group::r-x
    other::---

#==========================================================
# FACL rules for folder `/opt/appdir2/appuser2/'.

setfacl -m g:extbk:r-x /opt/appdir2/appuser2/

getfacl -p /opt/appdir2/appuser2/
    # file: /opt/appdir2/appuser2/
    # owner: root
    # group: root
    user::rwx
    group::r-x
    group:extbk:r-x
    mask::r-x
    other::---

#==========================================================
# FACL rules for files and folders created
# within folder `/opt/appdir2/appuser2/'.

setfacl -dm g:extbk:r-x /opt/appdir2/appuser2/

getfacl -p /opt/appdir2/appuser2/
    # file: /opt/appdir2/appuser2/
    # owner: root
    # group: root
    user::rwx
    group::r-x
    group:extbk:r-x
    mask::r-x
    other::---
    default:user::rwx
    default:group::r-x
    default:group:extbk:r-x
    default:mask::r-x
    default:other::---

echo "Hello" >/opt/appdir2/file1
echo "World" >/opt/appdir2/appuser2/file2

find /opt/appdir2/ -ls
    1049001    4 drwxr-xr-x   4 root     root         4096 Jul 26 22:13 /opt/appdir2/
    1049051    4 drwxr-xr-x   2 root     root         4096 Jul 26 22:02 /opt/appdir2/appuser1
    1049053    8 drwxr-x---   2 root     root         4096 Jul 26 22:13 /opt/appdir2/appuser2
    1049071    4 -rw-r-----   1 root     root            6 Jul 26 22:13 /opt/appdir2/appuser2/file2
    1049055    4 -rw-r--r--   1 root     root            6 Jul 26 22:13 /opt/appdir2/file1

getfacl -p /opt/appdir2/appuser2/file2
    # file: /opt/appdir2/appuser2/file2
    # owner: root
    # group: root
    user::rw-
    group::r-x                      #effective:r--
    group:extbk:r-x                 #effective:r--
    mask::r--
    other::---


#==========================================================
# Ensure users who are members of the group `extbk'
# are granted access to folder /opt/appdir2/appuser2/ 
# and its contents.

usermod -a -G extbk deleteme
su - deleteme

[deleteme]$ find /opt/appdir2/ -ls
    1049001    4 drwxr-xr-x   4 root     root         4096 Jul 26 22:13 /opt/appdir2/
    1049051    4 drwxr-xr-x   2 root     root         4096 Jul 26 22:02 /opt/appdir2/appuser1
    1049053    8 drwxr-x---   2 root     root         4096 Jul 26 22:13 /opt/appdir2/appuser2
    1049071    4 -rw-r-----   1 root     root            6 Jul 26 22:13 /opt/appdir2/appuser2/file2
    1049055    4 -rw-r--r--   1 root     root            6 Jul 26 22:13 /opt/appdir2/file1

[deleteme]$ cat /opt/appdir2/appuser2/file2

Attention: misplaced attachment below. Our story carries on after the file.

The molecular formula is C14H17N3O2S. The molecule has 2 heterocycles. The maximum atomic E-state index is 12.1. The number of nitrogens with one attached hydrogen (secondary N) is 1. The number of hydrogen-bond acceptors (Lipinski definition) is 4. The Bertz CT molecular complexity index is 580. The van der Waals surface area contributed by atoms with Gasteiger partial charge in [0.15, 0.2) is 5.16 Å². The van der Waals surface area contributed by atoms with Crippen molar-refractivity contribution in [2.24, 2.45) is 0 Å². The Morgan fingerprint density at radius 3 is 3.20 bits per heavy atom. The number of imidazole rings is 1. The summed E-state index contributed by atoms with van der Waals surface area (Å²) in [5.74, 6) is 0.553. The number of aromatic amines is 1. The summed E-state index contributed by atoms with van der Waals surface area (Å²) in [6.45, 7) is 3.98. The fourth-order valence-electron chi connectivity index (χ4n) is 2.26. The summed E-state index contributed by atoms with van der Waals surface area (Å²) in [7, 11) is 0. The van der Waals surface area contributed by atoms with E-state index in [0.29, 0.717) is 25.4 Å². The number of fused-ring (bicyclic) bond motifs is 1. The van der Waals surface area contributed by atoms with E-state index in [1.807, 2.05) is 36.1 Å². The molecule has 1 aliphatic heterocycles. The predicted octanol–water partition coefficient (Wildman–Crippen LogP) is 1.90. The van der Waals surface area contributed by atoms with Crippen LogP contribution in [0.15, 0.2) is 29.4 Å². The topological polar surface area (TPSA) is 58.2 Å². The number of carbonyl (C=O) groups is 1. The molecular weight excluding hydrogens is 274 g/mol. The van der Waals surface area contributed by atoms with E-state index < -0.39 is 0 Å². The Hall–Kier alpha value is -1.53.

World

[deleteme]$ exit

#==========================================================
# Ensure users who are NOT members of the group `extbk'
# are denied access to folder /opt/appdir2/appuser2/ 
# and its contents.

gpasswd -d deleteme extbk
su - deleteme

[deleteme]$ find /opt/appdir2/ -ls
    1049001    4 drwxr-xr-x   4 root     root         4096 Jul 26 22:13 /opt/appdir2/
    1049051    4 drwxr-xr-x   2 root     root         4096 Jul 26 22:02 /opt/appdir2/appuser1
    1049053    8 drwxr-x---   2 root     root         4096 Jul 26 22:13 /opt/appdir2/appuser2
    find: '/opt/appdir2/appuser2': Permission denied
    1049055    4 -rw-r--r--   1 root     root            6 Jul 26 22:13 /opt/appdir2/file1

[deleteme]$ cat /opt/appdir2/appuser2/file2
    cat: /opt/appdir2/appuser2/file2: Permission denied

[deleteme]$ exit
  • What does facl stand for? – leeand00 Jul 27 '15 at 11:40
  • I know acl stands for Access Control List, but what is the F for? – leeand00 Jul 27 '15 at 12:13
  • 1
    FACL := File Access Control List (a.k.a., Access Control List). The SETFACL(1) manual summarises the setfacl command's functionality as "sets file access control lists", so years ago I got into the (bad?) habit of saying FACL instead of ACL. – Jim Fischer Jul 27 '15 at 21:23
  • No I don't think that's bad, I think it makes sense, because there are acls in networking too...nacls I guess they could call'm. – leeand00 Jul 27 '15 at 21:47
  • Alright it worked, thank you. But I noticed that my distro (Ubuntu, probably not considered real Linux) sets the other permission to r by default. – leeand00 Jul 27 '15 at 23:34

Your Answer

By clicking “Post Your Answer”, you agree to our terms of service, privacy policy and cookie policy

Not the answer you're looking for? Browse other questions tagged or ask your own question.